4.1.2. Requirements on an Aspect Language for System Software . . . . . 69
4.1.3. The Expected Cost of Aspects . . . . . . . . . . . . . . . . . . . . . 74
4.1.4. Aspect Languages for Embedded System Development . . . . . . . 76
4.1.5. Summary . . . . . . . . . . . . . . . . . . . . . . . . . . . . . . . . 80
4.2. Generic Advice . . . . . . . . . . . . . . . . . . . . . . . . . . . . . . . . . 81
4.2.1. Generic Advice – Motivation . . . . . . . . . . . . . . . . . . . . . . 81
4.2.2. Extending the Join-Point API for Generic and Generative Programming 83
4.2.3. Example: Checking for Invalid Object Identifiers in AUTOSAR OS . 86
4.2.4. Summary . . . . . . . . . . . . . . . . . . . . . . . . . . . . . . . . 87
4.3. AspectC++ Overhead . . . . . . . . . . . . . . . . . . . . . . . . . . . . . 88
4.3.1. Code Generation of AC++ . . . . . . . . . . . . . . . . . . . . . . . 88
4.3.2. Benchmarks . . . . . . . . . . . . . . . . . . . . . . . . . . . . . . . 88
4.4. Discussion of Results . . . . . . . . . . . . . . . . . . . . . . . . . . . . . . 94
4.4.1. Qualitative Effects . . . . . . . . . . . . . . . . . . . . . . . . . . . 94
4.4.2. Quantitative . . . . . . . . . . . . . . . . . . . . . . . . . . 94
4.5. Further Related Work . . . . . . . . . . . . . . . . . . . . . . . . . . . . . . 96
4.5.1. AOP in Pure C++ . . . . . . . . . . . . . . . . . . . . . . . . . . . 96
4.5.2. Generic Advice in Other Aspect Languages . . . . . . . . . . . . . . 97
4.5.3. Aspect Language Overhead . . . . . . . . . . . . . . . . . . . . . . 97
4.6. Chapter Summary . . . . . . . . . . . . . . . . . . . . . . . . . . . . . . . 97
5. Implementation Level – Aspects in Action: Practicing Configurability by AOP 99
5.1. Case Study “eCos” – Objectives and Study Design . . . . . . . . . . . . . . 101
5.2. Aspectizing the eCos Kernel . . . . . . . . . . . . . . . . . . . . . . . . . . 101
5.2.1. Refactoring Concerns into Aspects . . . . . . . . . . . . . . . . . . 102
5.2.2. The Cost of Large-Scale AOP . . . . . . . . . . . . . . . . . . . . . 107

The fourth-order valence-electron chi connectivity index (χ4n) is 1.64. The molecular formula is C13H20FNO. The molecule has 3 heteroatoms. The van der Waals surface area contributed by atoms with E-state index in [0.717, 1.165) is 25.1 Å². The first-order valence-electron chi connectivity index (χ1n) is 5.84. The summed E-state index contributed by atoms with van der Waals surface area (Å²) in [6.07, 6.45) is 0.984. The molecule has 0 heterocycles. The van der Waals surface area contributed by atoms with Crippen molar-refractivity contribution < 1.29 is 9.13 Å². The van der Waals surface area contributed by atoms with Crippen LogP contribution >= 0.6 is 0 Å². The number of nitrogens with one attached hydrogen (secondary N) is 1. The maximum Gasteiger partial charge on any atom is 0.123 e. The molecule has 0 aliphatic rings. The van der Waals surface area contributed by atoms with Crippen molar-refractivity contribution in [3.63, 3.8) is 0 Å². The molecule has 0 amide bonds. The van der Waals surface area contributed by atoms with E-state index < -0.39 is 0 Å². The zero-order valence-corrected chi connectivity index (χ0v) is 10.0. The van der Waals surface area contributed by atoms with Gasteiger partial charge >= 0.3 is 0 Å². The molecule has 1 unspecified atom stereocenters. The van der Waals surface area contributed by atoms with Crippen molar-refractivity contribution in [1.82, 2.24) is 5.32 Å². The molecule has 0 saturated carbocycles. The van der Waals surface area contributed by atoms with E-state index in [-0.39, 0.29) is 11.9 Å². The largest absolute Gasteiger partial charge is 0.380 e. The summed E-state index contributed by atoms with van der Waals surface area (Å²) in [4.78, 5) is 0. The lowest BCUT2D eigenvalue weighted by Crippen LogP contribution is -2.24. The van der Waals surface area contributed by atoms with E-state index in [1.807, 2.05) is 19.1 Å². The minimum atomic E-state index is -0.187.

5.3. Improving eCos Configurability by AOP . . . . . . . . . . . . . . . . . . . . 113
5.3.1. Turning Synchronization and Preemption into Optional Features . . 113
5.3.2. Adding a New Feature: The Kernel Stack Aspect . . . . . . . . . . . 115
viContents
5.4. Discussion of Results . . . . . . . . . . . . . . . . . . . . . . . . . . . . . . 116
5.4.1. The Implementation of Configurability by AOP . . . . . . . . . . . 117
5.4.2. Consequences for Aspect-Aware Operating-System Developement . 119
5.5. Chapter Summary . . . . . . . . . . . . . . . . . . . . . . . . . . . . . . . 120
6. Design Level – CiAO Aspects: Aspect-Aware Development 121
6.1. A Brief Overview of CiAO . . . . . . . . . . . . . . . . . . . . . . . . . . . 123
6.1.1. Goals and Approach . . . . . . . . . . . . . . . . . . . . . . . . . . 123
6.1.2. General Structure . . . . . . . . . . . . . . . . . . . . . . . . . . . . 123
6.1.3. Kernel Personalities and Features . . . . . . . . . . . . . . . . . . . 125
6.1.4. Configuration of System Components, Abstractions, and Objects . . 125
6.2. CiAO Design Principles . . . . . . . . . . . . . . . . . . . . . . . . . . . . . 126
6.3. Aspect-Aware Development Idioms . . . . . . . . . . . . . . . . . . . . . . 128
6.3.1. Roles and Types of Classes and Aspects . . . . . . . . . . . . . . . . 128
6.3.2. Diagram Notation . . . . . . . . . . . . . . . . . . . . . . . . . . . 129
6.3.3. Loose Coupling by Advice-Based Binding . . . . . . . . . . . . . . . 129
6.3.4. Visible Transitions by Explicit Join Points . . . . . . . . . . . . . . . 132
6.3.5. Minimal Extensions by Extension Slices . . . . . . . . . . . . . . . 135
6.3.6. Summary . . . . . . . . . . . . . . . . . . . . . . . . . . . . . . . . 137
6.4. Case Study “Continuation” . . . . . . . . . . . . . . . . . . . . . . . . . . . 137
6.4.1. Continuation Features . . . . . . . . . . . . . . . . . . . . . . . . . 138
6.4.2. Design . . . . . . . . . . . . . . . . . . . . . . . . . . 138
6.4.3. Implementation for TriCore . . . . . . . . . . . . . . . . . . . . . . 140
6.4.4. Summary . . . . . . . . . . . . . . . . . . . . . . . . . . . . . . . . 146
6.5. Case Study “Interrupt Synchronization” . . . . . . . . . . . . . . . . . . . 146
6.5.1. CiAO Interrupt Synchronization Models . . . . . . . . . . . . . . . 147